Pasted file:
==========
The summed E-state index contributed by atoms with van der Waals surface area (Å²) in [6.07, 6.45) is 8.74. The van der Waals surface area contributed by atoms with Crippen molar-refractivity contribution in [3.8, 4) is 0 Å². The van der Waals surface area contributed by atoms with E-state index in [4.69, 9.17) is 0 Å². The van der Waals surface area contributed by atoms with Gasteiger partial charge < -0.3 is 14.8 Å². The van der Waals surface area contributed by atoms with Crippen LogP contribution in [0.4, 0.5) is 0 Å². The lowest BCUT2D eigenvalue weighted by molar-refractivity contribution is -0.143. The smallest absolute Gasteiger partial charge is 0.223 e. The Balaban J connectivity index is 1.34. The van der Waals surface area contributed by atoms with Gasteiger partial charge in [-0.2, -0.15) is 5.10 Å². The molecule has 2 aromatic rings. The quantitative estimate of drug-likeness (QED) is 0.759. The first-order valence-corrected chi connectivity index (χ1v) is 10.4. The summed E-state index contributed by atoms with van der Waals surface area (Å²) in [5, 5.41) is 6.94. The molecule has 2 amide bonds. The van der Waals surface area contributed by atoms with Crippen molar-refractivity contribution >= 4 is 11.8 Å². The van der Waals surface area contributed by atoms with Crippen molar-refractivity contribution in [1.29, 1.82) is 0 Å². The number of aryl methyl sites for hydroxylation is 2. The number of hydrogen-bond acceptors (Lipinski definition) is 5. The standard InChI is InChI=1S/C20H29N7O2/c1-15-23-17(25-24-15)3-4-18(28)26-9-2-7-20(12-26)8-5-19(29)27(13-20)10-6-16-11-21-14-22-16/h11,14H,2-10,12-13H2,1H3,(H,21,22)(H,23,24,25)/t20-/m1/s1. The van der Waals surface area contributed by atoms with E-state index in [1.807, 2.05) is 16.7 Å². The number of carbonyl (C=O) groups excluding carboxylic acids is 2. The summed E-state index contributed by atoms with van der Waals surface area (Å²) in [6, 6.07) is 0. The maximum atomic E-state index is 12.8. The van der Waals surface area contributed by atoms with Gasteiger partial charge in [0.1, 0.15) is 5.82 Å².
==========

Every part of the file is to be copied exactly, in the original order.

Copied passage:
The summed E-state index contributed by atoms with van der Waals surface area (Å²) in [6.07, 6.45) is 8.74. The van der Waals surface area contributed by atoms with Crippen molar-refractivity contribution in [3.8, 4) is 0 Å². The van der Waals surface area contributed by atoms with E-state index in [4.69, 9.17) is 0 Å². The van der Waals surface area contributed by atoms with Gasteiger partial charge < -0.3 is 14.8 Å². The van der Waals surface area contributed by atoms with Crippen LogP contribution in [0.4, 0.5) is 0 Å². The lowest BCUT2D eigenvalue weighted by molar-refractivity contribution is -0.143. The smallest absolute Gasteiger partial charge is 0.223 e. The Balaban J connectivity index is 1.34. The van der Waals surface area contributed by atoms with Gasteiger partial charge in [-0.2, -0.15) is 5.10 Å². The molecule has 2 aromatic rings. The quantitative estimate of drug-likeness (QED) is 0.759. The first-order valence-corrected chi connectivity index (χ1v) is 10.4. The summed E-state index contributed by atoms with van der Waals surface area (Å²) in [5, 5.41) is 6.94. The molecule has 2 amide bonds. The van der Waals surface area contributed by atoms with Crippen molar-refractivity contribution >= 4 is 11.8 Å². The van der Waals surface area contributed by atoms with Crippen molar-refractivity contribution in [1.29, 1.82) is 0 Å². The number of aryl methyl sites for hydroxylation is 2. The number of hydrogen-bond acceptors (Lipinski definition) is 5. The standard InChI is InChI=1S/C20H29N7O2/c1-15-23-17(25-24-15)3-4-18(28)26-9-2-7-20(12-26)8-5-19(29)27(13-20)10-6-16-11-21-14-22-16/h11,14H,2-10,12-13H2,1H3,(H,21,22)(H,23,24,25)/t20-/m1/s1. The van der Waals surface area contributed by atoms with E-state index in [1.807, 2.05) is 16.7 Å². The number of carbonyl (C=O) groups excluding carboxylic acids is 2. The summed E-state index contributed by atoms with van der Waals surface area (Å²) in [6, 6.07) is 0. The maximum atomic E-state index is 12.8. The van der Waals surface area contributed by atoms with Gasteiger partial charge in [0.1, 0.15) is 5.82 Å².